In a fight for barbecue supremacy, Fort Worth retakes the crown

Any lingering thoughts that Fort Worth will never support a yearly food festival went up in flames last night, literally, as the Fort Worth Food + Wine Festival kicked off its fourth year with a sold-out barbecue celebration.

The first of the festival's five planned events, “BBQ Showdown” was, like usual, both a showcase and a competition. Fifteen restaurants from around the city, region and state set up serving stations on the dirt floor of Will Rogers' Watt Arena, offering up samples of brisket, ribs and other barbecue edibles to an estimated 1,200 attendees, who, in turn, voted for their favorite.

To much gnashed teeth, 18th and Vine — a white-tablecloth barbecue restaurant in Dallas — won last year, beating Fort Worth on its own turf. This year, Fort Worth can proudly pound its chest again, as local upstart Heim Barbecue took the trophy back for its acclaimed bacon burnt ends.

Bacon burnt ends from Heim Barbecue, who won the People’s Choice award at the Fort Worth Food + Wine Festival's BBQ Showdown. Steve Wilson Star-Telegram

If there were an award for longest line, it would have gone to Black's, the storied 'cue joint from barbecue Bible belt, Lockhart, Texas. Pitmaster Barrett Black, whose grandfather opened the restaurant in 1932, served excellent moist brisket outlined in a midnight-black crust. But what drew the most cheers was his jalapeño sausage, which he blowtorched.

“I'm using maple syrup to caramelize it,” he said between blasts of flames. “It gives it a bit of sweetness.”

Original sausage from Kreuz Market in Lockhart at the Fort Worth Food + Wine Festival's BBQ Showdown. Steve Wilson Star-Telegram

While the festival featured many restaurants that have participated before, from Black's to Cousin's BBQ to Meat U Anywhere, there were three new arrivals: Kreuz Market, also from Lockhart, which served two kinds of its acclaimed housemade sausage; regional chain Hard Eight BBQ, whose chicken poppers attracted repeat customers; and nearly 60-year-old Fort Worth 'cue institution, Angelo's, which served ribs and classic potato salad.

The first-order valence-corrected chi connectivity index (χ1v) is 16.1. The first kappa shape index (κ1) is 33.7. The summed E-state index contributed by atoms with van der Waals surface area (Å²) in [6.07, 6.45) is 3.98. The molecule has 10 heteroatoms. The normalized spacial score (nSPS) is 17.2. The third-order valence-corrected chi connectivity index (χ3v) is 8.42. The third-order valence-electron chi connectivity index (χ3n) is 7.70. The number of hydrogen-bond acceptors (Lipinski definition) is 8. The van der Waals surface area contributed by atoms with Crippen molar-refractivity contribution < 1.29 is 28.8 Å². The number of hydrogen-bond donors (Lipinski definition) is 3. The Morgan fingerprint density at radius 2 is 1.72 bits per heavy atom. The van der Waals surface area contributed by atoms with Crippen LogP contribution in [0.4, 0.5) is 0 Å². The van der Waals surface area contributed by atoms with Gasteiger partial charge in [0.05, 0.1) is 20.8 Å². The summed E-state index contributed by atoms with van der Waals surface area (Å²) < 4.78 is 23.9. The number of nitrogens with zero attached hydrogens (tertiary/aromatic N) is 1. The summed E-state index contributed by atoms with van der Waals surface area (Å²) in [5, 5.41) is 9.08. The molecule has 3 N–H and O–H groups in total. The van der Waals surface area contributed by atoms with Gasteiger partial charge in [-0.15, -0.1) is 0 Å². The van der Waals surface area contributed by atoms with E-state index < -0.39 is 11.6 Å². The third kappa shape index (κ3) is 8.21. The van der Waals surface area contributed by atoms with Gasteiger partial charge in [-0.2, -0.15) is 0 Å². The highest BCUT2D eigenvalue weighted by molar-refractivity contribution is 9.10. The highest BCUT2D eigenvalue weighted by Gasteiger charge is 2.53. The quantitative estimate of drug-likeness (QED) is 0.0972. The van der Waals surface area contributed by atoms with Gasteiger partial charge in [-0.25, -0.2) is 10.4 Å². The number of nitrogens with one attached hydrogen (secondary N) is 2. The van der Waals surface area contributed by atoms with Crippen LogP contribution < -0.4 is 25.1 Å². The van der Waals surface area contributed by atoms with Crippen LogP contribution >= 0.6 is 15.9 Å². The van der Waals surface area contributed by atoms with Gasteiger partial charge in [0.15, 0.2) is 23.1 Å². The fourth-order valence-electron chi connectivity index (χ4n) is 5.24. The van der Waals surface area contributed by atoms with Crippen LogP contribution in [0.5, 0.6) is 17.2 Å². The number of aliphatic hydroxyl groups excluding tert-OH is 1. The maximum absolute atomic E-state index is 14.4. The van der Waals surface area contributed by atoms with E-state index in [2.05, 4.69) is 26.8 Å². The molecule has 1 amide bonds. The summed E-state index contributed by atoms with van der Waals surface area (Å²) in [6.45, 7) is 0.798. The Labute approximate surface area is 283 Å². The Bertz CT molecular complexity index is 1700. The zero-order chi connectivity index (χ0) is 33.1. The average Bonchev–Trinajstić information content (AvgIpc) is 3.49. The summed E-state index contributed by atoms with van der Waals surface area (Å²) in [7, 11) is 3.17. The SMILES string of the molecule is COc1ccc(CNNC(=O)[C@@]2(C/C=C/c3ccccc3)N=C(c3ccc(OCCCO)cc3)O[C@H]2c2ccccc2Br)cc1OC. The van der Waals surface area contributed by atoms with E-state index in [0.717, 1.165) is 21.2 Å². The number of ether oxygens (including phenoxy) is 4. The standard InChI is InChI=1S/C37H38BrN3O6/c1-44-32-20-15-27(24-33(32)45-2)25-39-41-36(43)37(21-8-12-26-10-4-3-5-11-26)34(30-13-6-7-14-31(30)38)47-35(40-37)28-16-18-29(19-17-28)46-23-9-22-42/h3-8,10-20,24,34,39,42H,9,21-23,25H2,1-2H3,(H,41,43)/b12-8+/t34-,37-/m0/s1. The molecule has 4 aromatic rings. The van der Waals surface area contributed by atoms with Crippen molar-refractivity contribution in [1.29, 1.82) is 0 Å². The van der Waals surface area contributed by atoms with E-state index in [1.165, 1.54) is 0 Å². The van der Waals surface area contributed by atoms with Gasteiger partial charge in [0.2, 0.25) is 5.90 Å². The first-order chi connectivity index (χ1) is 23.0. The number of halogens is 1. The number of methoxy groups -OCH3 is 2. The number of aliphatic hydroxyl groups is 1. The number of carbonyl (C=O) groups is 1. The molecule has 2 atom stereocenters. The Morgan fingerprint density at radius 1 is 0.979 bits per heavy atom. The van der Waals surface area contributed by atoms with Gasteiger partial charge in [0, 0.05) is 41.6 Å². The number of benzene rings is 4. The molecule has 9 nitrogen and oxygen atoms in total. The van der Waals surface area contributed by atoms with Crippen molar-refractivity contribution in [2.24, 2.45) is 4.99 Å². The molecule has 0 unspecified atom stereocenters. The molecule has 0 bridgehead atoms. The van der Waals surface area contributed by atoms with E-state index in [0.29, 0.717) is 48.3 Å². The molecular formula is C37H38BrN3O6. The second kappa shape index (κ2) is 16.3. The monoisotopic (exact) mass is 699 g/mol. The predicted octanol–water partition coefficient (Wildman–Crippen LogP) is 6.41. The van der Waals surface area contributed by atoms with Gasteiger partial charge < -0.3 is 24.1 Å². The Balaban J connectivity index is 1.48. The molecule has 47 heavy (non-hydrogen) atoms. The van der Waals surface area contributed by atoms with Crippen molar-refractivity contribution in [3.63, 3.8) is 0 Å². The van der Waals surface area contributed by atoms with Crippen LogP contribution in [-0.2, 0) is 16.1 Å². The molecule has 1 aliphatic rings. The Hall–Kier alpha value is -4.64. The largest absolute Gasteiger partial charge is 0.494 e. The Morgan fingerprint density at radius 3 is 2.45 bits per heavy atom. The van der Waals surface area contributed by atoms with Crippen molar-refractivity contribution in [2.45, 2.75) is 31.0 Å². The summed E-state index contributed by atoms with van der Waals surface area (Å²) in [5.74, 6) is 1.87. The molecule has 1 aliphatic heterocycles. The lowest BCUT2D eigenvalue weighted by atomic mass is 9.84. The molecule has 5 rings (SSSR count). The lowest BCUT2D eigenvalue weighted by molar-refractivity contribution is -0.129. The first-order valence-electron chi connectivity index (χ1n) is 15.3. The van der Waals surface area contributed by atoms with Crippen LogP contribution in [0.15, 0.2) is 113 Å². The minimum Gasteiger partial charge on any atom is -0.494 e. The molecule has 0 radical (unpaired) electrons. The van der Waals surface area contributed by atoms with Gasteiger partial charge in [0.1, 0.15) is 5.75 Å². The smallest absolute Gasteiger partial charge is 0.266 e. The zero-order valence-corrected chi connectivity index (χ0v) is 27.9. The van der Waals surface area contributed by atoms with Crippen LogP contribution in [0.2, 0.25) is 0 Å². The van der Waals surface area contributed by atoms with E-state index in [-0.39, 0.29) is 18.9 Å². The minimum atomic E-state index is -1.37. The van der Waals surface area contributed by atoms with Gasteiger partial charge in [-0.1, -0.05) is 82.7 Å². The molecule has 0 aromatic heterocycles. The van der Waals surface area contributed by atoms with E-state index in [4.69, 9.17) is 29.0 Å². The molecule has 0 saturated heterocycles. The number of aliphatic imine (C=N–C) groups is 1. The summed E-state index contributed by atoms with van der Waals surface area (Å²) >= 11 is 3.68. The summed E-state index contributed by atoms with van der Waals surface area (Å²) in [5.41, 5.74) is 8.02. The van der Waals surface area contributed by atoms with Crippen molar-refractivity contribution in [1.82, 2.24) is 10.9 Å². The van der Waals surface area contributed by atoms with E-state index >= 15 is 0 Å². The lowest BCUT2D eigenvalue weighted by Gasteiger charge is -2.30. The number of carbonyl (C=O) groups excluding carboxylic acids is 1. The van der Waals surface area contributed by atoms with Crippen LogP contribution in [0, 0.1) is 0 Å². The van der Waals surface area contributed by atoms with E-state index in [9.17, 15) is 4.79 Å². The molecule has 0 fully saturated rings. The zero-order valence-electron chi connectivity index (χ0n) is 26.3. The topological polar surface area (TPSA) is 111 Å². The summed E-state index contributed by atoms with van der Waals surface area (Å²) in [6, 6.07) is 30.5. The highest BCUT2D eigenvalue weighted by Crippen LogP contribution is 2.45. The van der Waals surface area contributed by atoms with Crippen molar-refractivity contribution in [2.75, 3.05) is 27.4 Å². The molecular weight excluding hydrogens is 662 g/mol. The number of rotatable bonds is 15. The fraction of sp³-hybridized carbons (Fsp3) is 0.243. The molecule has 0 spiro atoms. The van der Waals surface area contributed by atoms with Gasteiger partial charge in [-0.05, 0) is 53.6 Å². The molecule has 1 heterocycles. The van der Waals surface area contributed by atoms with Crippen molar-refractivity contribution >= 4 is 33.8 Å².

“We're really trying to reach out to the next generation of barbecue lovers, the young ones,” said Angelo's pitmaster Jason George, the grandson of restaurant founder Angelo George. “We have a long history in Fort Worth, and we want to keep that history going.”

Also making a debut appearance this year was Fort Worth celebrity chef Tim Love, owner of three of the city's most popular restaurants, Lonesome Dove Western Bistro, Woodshed Smokehouse and Love Shack. Love also serves as a host of CNBC's “Restaurant Startup” series.

While his food has had a presence at past Fort Worth Food + Wine festivals, last night marked the first time Love has personally turned out for any of the events.

“I've always had some sort of conflict, but this year I put everything aside so I could make a point to be here,” he said, hovering over his showcase dish, a hickory-smoked short rib in a chimichurri sauce. “I've been doing this for a long time, and it's just so amazing to see how the city's food scene has changed, and it's really amazing to be a part of that change.”

Some of the highlights from last night:

Biggest surprise: Culinary students from North Side High delivered what had to be the best side dish: bacon-and- bell-pepper-studded mac and cheese.

Biggest bummer: BBQ on the Brazos, the popular barbecue joint housed in a gas station in Cresson, had to pull out at the last minute; pitmaster John Sanford was sick.

Best ribs: Dallas' 18th and Vine delivered beautifully cooked ribs drizzled in a potent glaze made with Rieger's whiskey.

Best beef: The best piece of beef I had came from local chain Cousin's BBQ. It was a tiny end piece of brisket, perfectly layered with a ribbon of fat, darkened crust and moist meat.

Biggest piece of good news: Meat U Anywhere, the barbecue joint open morning, noon and night in Grapevine and Trophy Club, may open in Fort Worth. “I'm looking at a couple different spots,” said owner Andy Sedino. “Nothing's set in stone and it's going to be a while, but it'll happen.”

Biggest hope for next year: The event threw the spotlight on some of the city's most well-known barbecue joints. I'd love to see more under-the-radar 'cue joints participate — Kip'z, Smokey's, Sausage Shoppe, places that aren't as well known but are certainly on the same playing field as the city's heavy hitters.

The festival continues on Friday with Main Event and Desserts After Dark, and on Saturday with Rise + Dine and Burgers, Brews + Blues. For more information, visit